Categories: bridges, nostalgic, photo review, Photos, traveling | Tags: , , , , , , , , , , | 11 Comments

Apple Cider Vinegar Made from Scraps of Home Made Apple Sauce.

Apple sauce, apple butter, apple jelly and apple cider vinegar are things I try to make for my family every fall. I try very hard to forage my apples to use in these recipes. I hate to see one of my friends let a tree full of healthy organic apples go to waste. So every summer I start looking around at who has apples that they do not use and try to remember to ask them if I can have them. This summer I was a little unsure of where I was going to get my apples. We moved and I did know to many people who had apple trees in our new area. I remembered a huge apple tree at my favorite public library. Why not ask the librarian of the Lewis Bennett Library  what they were going to do with some of the apples…. it couldn’t hurt to ask right?

So after asking the  head Librarian Karen about the apples, she said no one had asked for the apples and most of the time the apples just fell and made a huge mess on the library side-walk. She let me have as many of the apples as I wanted. The tree is well over 100 years old and they do nothing to maintain the tree so they are again chemical free, of unknown species and cost me nothing, a perfect fit for my foraging personality.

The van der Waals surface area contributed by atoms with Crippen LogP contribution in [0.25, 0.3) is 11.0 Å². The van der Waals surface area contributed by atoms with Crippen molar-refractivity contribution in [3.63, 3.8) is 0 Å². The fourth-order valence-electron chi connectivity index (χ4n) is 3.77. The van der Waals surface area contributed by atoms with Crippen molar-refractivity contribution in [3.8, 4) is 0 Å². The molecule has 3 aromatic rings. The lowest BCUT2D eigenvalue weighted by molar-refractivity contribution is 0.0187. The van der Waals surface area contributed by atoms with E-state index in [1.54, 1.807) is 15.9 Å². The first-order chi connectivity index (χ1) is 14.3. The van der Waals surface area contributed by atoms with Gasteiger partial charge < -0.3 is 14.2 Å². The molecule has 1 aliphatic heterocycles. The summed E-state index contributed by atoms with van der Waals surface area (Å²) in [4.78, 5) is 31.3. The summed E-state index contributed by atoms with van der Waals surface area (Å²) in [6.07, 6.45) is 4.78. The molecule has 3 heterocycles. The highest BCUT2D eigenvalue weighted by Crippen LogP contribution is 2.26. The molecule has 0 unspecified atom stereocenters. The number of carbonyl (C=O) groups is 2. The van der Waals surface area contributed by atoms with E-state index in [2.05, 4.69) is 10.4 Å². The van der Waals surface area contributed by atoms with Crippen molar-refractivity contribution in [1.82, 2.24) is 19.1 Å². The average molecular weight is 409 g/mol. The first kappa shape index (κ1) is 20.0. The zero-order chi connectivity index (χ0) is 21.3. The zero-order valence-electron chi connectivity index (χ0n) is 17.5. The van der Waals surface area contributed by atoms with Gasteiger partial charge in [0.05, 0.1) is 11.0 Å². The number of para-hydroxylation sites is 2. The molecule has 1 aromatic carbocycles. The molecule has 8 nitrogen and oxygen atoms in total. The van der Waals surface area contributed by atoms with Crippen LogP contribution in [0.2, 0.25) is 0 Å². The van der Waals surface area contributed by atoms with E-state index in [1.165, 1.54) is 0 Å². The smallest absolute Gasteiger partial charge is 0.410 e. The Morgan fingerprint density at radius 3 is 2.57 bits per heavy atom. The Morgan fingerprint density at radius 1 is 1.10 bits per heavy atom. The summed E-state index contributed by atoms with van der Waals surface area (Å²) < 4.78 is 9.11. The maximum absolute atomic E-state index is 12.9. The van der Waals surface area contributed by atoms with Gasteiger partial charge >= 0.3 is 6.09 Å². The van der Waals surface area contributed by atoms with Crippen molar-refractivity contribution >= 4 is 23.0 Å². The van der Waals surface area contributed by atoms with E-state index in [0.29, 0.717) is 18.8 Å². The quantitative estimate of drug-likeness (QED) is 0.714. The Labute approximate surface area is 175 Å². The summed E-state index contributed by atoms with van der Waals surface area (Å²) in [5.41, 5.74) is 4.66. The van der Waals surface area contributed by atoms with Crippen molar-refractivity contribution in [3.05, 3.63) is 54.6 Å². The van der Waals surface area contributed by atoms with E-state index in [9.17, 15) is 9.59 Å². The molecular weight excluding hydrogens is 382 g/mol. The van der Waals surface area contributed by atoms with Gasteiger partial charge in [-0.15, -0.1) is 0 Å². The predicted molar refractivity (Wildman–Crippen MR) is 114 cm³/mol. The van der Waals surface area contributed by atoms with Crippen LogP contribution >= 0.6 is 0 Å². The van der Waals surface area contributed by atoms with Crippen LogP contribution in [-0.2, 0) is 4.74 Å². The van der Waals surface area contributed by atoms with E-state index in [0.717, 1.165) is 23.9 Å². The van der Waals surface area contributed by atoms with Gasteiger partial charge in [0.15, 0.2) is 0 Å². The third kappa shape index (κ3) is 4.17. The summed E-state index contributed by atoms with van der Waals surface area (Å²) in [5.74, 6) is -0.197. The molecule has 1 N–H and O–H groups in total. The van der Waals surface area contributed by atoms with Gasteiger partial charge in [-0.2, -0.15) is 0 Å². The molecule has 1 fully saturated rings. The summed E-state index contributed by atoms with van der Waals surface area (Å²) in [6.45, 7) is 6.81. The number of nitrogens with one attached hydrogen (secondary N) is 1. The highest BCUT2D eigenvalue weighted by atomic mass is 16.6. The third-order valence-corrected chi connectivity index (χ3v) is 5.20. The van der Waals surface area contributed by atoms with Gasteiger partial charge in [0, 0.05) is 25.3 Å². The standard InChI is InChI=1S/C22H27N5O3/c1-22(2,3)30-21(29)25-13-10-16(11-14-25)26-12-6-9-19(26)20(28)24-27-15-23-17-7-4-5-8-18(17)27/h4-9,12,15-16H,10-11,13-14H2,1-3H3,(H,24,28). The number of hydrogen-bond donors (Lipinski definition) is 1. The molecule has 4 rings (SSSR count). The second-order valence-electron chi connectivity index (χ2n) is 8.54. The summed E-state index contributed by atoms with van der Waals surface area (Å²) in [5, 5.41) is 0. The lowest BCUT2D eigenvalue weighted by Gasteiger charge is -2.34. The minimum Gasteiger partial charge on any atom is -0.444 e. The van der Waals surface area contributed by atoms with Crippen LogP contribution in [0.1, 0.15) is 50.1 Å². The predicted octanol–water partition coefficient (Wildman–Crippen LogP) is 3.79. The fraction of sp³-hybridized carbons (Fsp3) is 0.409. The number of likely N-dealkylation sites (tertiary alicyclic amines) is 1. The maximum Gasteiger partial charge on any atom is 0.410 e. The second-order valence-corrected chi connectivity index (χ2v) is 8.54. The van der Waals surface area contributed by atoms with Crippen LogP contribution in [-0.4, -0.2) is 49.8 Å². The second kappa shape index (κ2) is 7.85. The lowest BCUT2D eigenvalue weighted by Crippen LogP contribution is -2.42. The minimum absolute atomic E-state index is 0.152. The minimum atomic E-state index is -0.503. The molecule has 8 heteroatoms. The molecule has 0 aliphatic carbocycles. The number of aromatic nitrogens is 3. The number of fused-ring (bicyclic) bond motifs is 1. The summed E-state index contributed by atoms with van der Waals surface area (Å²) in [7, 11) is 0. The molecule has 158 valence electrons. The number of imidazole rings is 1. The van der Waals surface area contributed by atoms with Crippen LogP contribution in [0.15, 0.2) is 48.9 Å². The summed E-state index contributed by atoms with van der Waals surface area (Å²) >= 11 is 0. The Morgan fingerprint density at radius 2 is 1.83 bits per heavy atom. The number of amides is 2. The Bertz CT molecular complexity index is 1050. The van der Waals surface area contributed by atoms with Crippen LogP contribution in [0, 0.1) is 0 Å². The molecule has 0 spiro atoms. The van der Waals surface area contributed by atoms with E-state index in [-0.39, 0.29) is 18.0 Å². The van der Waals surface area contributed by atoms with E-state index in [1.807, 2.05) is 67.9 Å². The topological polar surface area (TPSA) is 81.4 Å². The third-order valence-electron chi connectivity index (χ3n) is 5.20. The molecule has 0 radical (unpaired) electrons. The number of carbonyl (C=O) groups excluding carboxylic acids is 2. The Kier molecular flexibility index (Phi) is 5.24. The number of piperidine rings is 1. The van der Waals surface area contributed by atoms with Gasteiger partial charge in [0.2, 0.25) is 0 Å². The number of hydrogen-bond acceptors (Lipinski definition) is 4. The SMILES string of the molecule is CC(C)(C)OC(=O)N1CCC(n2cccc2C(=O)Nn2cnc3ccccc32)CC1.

front of Louis Bennett Library

front of Louis Bennett Library the tree is in the right of this photo three stories tall and full of apples

So after a couple of hours with my apple picker in the yard of this historical mansion I had filled my buckets with about 70 pounds of a soft yellow-green apples.

one 18 gallon tub and one 8 gallon wash tub full of apples about 70 pounds

one 18 gallon tub and one 8 gallon wash tub full of apples about 70 pounds

Most people call these deer apples and never plan to use them at home but let the deer enjoy them.Today I was able to make 6 quarts of apple sauce from 8 pounds of these little apples.( I have a DIY post about how to make  Home Made Apple Sauce here) They made a very nice sweet apple sauce so I am guessing they are a golden delicious type of apple developed in Clay County West Virginia around the time the house was built.

Quarts of home made cinnamon apple sauce

Quarts of home-made cinnamon apple sauce

collecting apple peals into bowl for vinegar making

collecting apple peals into bowl for vinegar making

To make Apple Cider Vinegar I took the peals and cores from these apples and split them between two gallon containers. I left enough room at the top to let water stand over the top of the cores and peals. The apples will begin to ferment under the water’s surface but Some mold may grow if a peal is sticking up to high.

Apple peals and cores in plastic gallon jars.

Apple peals and cores in plastic gallon jars.